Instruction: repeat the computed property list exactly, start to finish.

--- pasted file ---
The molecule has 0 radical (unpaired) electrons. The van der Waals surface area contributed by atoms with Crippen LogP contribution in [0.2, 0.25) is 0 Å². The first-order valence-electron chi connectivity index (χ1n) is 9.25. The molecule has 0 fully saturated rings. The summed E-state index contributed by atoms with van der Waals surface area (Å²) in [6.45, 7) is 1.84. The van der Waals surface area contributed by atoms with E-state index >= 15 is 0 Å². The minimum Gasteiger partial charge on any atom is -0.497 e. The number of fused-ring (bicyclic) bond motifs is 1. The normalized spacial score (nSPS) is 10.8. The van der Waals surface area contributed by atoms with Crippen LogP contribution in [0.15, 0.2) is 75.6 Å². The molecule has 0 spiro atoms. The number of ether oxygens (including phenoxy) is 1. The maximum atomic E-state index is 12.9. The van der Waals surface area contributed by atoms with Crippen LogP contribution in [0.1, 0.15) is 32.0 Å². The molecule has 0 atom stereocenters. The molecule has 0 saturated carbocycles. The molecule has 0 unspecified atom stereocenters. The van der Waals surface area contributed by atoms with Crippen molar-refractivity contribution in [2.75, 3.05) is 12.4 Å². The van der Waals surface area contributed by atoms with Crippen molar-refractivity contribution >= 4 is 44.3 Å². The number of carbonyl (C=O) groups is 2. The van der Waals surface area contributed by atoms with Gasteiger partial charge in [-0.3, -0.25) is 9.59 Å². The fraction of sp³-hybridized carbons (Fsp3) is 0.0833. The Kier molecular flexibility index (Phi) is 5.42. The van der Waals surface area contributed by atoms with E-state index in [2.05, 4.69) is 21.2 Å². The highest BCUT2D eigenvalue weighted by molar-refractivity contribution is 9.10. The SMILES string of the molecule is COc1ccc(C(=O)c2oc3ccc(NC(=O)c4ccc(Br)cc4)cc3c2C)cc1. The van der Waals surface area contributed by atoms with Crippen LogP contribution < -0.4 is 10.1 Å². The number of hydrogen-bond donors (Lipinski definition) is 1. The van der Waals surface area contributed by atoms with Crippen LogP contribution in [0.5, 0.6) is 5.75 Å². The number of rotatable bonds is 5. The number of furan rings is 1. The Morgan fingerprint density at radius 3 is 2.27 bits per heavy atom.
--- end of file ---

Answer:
The molecule has 0 radical (unpaired) electrons. The van der Waals surface area contributed by atoms with Crippen LogP contribution in [0.2, 0.25) is 0 Å². The first-order valence-electron chi connectivity index (χ1n) is 9.25. The molecule has 0 fully saturated rings. The summed E-state index contributed by atoms with van der Waals surface area (Å²) in [6.45, 7) is 1.84. The van der Waals surface area contributed by atoms with E-state index >= 15 is 0 Å². The minimum Gasteiger partial charge on any atom is -0.497 e. The number of fused-ring (bicyclic) bond motifs is 1. The normalized spacial score (nSPS) is 10.8. The van der Waals surface area contributed by atoms with Crippen LogP contribution in [0.15, 0.2) is 75.6 Å². The molecule has 0 spiro atoms. The number of ether oxygens (including phenoxy) is 1. The maximum atomic E-state index is 12.9. The van der Waals surface area contributed by atoms with Crippen LogP contribution in [0.1, 0.15) is 32.0 Å². The molecule has 0 atom stereocenters. The molecule has 0 saturated carbocycles. The molecule has 0 unspecified atom stereocenters. The van der Waals surface area contributed by atoms with Crippen molar-refractivity contribution in [2.75, 3.05) is 12.4 Å². The van der Waals surface area contributed by atoms with Crippen molar-refractivity contribution >= 4 is 44.3 Å². The number of carbonyl (C=O) groups is 2. The van der Waals surface area contributed by atoms with Gasteiger partial charge in [-0.3, -0.25) is 9.59 Å². The fraction of sp³-hybridized carbons (Fsp3) is 0.0833. The Kier molecular flexibility index (Phi) is 5.42. The van der Waals surface area contributed by atoms with E-state index in [2.05, 4.69) is 21.2 Å². The highest BCUT2D eigenvalue weighted by molar-refractivity contribution is 9.10. The SMILES string of the molecule is COc1ccc(C(=O)c2oc3ccc(NC(=O)c4ccc(Br)cc4)cc3c2C)cc1. The van der Waals surface area contributed by atoms with Crippen LogP contribution < -0.4 is 10.1 Å². The number of hydrogen-bond donors (Lipinski definition) is 1. The van der Waals surface area contributed by atoms with Crippen LogP contribution in [0.5, 0.6) is 5.75 Å². The number of rotatable bonds is 5. The number of furan rings is 1. The Morgan fingerprint density at radius 3 is 2.27 bits per heavy atom.